Sunday, April 5, 2020

March global surface TempLS down 0.151°C from February.

The TempLS mesh anomaly (1961-90 base) was 0.898deg;C in March vs 1.049°C in February. This was less than the fall in the NCEP/NCAR reanalysis base index, which was 0.2°C.

The prominent feature, as with the winter months, was a band of warmth stretching from Eastern Europe through to E Siberia and China. While most of the US was warm, N Canada was cold, as was Antarctica and South Asia.

Here is the temperature map, using the LOESS-based map of anomalies.


As always, the 3D globe map gives better detail.

Saturday, April 4, 2020

NCEP/NCAR reanalysis surface temperature down 0.2°C March 2020.

The Moyhu NCEP/NCAR index came in at 0.356°C in March, following 0.554°C in February, on a 1994-2013 anomaly base. It marks the end of a three month period of warmth. It began with a deep dip, of a kind that is common historically, but rare recently. There was only a partial recovery, and it was the coolest month since last June..

As with the warm months, the main feature was a band of warmth from Eastern Europe right across Russia and Siberia. But Canada and the adjacent Arctic was cold, as was Antarctica. South Asia,, too, was cool. The warm blob to the East of New Zealand persists.



Wednesday, April 1, 2020

Covid19 - graphs of daily data - turning the corner?

Everyone seems to want to write about Covid-19 lately. Unlike most of the world, I am not an expert on epidemiology. But I have been anxiously looking at graphs of recent data to see if the social distancing measures are turning the tide. Like most people, I look at the Worldometer site. But I'd sometimes like to drill down a bit, and also to get all the graphs in one place. The main source of collected information seems to be the Johns Hopkins Github repository. So I looked into it.

My interest is in the point of inflection of the growth curves. So I have plotted here not the cumulative totals but the daily increments. They are noisier but give an earlier marker of change.

So here are the graphs. I hope to keep them updated daily. You can choose to see daily new cases or deaths. Just click on the radio button next to a country name. The buttons on the yellow backed line let you choose states or provinces of the named country. The bottom table (nations) entries are arranged in diminishing order of total cases as at the most recent day. Be aware that the y scale changes to fit each data displayed.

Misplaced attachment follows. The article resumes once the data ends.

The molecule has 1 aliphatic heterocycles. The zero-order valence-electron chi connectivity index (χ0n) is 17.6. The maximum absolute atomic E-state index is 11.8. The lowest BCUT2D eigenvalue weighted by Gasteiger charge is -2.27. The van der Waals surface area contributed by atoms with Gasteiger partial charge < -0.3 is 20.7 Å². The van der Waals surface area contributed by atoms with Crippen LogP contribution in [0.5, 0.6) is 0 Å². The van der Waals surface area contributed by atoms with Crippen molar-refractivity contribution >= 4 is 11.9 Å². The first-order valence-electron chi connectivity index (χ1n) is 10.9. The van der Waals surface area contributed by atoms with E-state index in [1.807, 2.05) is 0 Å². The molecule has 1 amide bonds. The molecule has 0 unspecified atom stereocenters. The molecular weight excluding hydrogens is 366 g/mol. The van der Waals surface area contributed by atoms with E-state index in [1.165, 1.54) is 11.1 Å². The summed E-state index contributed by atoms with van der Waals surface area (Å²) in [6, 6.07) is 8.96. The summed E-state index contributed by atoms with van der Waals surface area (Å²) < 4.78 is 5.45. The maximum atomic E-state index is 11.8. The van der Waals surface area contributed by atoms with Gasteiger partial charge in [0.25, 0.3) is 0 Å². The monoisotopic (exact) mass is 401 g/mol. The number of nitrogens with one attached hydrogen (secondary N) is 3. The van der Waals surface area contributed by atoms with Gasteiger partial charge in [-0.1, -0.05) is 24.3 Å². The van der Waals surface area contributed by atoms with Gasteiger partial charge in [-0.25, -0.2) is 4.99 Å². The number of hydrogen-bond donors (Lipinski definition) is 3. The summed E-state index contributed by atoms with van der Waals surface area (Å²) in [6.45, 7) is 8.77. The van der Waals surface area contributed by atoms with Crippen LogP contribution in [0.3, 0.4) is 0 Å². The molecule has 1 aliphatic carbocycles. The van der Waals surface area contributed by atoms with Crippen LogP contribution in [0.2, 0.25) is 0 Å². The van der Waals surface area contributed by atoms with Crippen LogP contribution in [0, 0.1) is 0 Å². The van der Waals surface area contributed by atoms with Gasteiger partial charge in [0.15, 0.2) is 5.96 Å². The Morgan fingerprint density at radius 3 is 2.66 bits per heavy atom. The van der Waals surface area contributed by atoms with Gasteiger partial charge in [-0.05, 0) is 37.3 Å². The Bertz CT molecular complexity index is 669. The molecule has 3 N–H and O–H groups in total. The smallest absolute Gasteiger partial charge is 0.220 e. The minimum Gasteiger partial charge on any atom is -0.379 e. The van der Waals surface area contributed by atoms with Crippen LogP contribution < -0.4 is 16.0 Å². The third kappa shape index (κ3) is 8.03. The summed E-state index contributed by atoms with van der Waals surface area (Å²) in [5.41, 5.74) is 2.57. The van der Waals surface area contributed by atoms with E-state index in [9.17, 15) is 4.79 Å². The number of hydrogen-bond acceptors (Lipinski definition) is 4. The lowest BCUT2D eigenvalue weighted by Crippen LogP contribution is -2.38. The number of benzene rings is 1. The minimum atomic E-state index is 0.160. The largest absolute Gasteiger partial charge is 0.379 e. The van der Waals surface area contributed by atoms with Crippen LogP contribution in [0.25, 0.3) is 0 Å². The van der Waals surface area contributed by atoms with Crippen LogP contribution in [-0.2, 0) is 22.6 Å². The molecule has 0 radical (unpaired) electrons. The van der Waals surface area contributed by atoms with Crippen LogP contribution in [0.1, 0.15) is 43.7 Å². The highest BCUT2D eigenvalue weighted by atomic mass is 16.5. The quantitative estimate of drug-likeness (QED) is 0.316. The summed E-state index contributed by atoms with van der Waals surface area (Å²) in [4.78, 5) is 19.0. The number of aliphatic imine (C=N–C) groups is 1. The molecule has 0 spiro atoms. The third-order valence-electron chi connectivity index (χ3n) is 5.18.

Some details:

Hong Kong is currently included with China, which is how the source does it. I'll probably separate it in the future. HK is mainly responsible for the recent rise in China cases - you can see it listed as a province of China.

Johns Hopkins separated US data from their global time series table, saying that they would post a corresponding US table. But AFAICS, they haven't yet done that. So I had to add up the US data from the daily reports (by county!), which may lead to some minor discrepancies. One is that I have omitted the numbers from the Princess cruise ships which were listed separately.

I have omitted some data that Johns Hopkins recorded for the Diamond Princess and Grand Princess cruises. They handled it in a messy way, splitting it up among countries and states. This will cause some minor discrepancies with WorldOMeter data. I have also not included in the US total some minor regions like Northern Marianas.

Friday, March 13, 2020

GISS February global up by 0.09°C from January.

The GISS V4 land/ocean temperature anomaly was 1.26°C in February 20120 up from 1.10°C in January. That compares with a 0.053deg;C rise first reported in the TempLS V4 mesh index (now 0.073°C with later data). It was the second warmest February in the GISS record, just 0.11°C behind than the El Niño 2016, for which February was the peak.

As usual here, I will compare the GISS and earlier TempLS plots below the jump.

Friday, March 6, 2020

USA Temperatures; comparison of Moyhu results with NOAA.

This is a continuation of my earlier post on ConUS temperatures. I'll compare the time series results with those of the NOAA datasets ClimDiv and USCRN. My series are labelled GHCN_a, for the calculation using GHCNM V4 adjusted, GHCN_u for unadjusted, and MoyCRN for my calculation using CRN data. The data is as in the previous post. I'll start with the period 2005-2019, since this is where there is USCRN data. I'll use that period for the anomaly base throughout. Here is a graph of the various time series:

They are so close that the differences are hard to see. It is easier with a 12-month running mean, mainly because the y-axis doesn't have to cover such a large range:
You can see that they are still very close, with some small difference between CRN and the other data. I can quantify this with a table of standard deviation of differences (unsmoothed data):


2005-2019 USCRNCLIMDIVGHCN_aGHCN_uMoyCRN
USCRN00.0910.0980.1030.058
CLIMDIV0.09100.0270.0290.092
GHCN_a0.0980.02700.010.096
GHCN_u0.1030.0290.0100.099
MoyCRN0.0580.0920.0960.0990
Trend3.1031.9571.9581.762.616

The very close results are between GHCN adjusted and unadjusted. Here the stations and the methods are the same, so the only difference is the adjustment of the data. And it is very small. The difference between the GHCNs and NOAA's ClimDiv is larger, but still very small.